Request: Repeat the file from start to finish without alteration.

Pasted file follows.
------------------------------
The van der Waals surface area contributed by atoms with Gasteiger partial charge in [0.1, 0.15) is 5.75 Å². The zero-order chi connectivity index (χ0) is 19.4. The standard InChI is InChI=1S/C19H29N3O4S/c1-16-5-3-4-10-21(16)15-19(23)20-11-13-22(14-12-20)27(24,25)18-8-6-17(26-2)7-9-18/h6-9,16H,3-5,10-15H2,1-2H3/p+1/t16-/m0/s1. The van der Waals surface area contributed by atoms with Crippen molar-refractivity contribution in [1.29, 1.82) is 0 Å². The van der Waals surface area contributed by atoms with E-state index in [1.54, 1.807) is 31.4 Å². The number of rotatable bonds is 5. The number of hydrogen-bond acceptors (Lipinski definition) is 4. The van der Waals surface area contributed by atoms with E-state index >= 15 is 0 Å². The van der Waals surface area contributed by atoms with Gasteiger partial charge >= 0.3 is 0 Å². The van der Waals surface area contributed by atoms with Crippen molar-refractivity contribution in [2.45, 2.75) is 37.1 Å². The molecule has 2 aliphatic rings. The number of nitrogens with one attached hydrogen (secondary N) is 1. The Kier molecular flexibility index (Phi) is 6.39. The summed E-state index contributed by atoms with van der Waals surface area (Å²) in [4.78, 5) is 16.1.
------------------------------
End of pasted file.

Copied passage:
The van der Waals surface area contributed by atoms with Gasteiger partial charge in [0.1, 0.15) is 5.75 Å². The zero-order chi connectivity index (χ0) is 19.4. The standard InChI is InChI=1S/C19H29N3O4S/c1-16-5-3-4-10-21(16)15-19(23)20-11-13-22(14-12-20)27(24,25)18-8-6-17(26-2)7-9-18/h6-9,16H,3-5,10-15H2,1-2H3/p+1/t16-/m0/s1. The van der Waals surface area contributed by atoms with Crippen molar-refractivity contribution in [1.29, 1.82) is 0 Å². The van der Waals surface area contributed by atoms with E-state index in [1.54, 1.807) is 31.4 Å². The number of rotatable bonds is 5. The number of hydrogen-bond acceptors (Lipinski definition) is 4. The van der Waals surface area contributed by atoms with E-state index >= 15 is 0 Å². The van der Waals surface area contributed by atoms with Gasteiger partial charge >= 0.3 is 0 Å². The van der Waals surface area contributed by atoms with Crippen molar-refractivity contribution in [2.45, 2.75) is 37.1 Å². The molecule has 2 aliphatic rings. The number of nitrogens with one attached hydrogen (secondary N) is 1. The Kier molecular flexibility index (Phi) is 6.39. The summed E-state index contributed by atoms with van der Waals surface area (Å²) in [4.78, 5) is 16.1.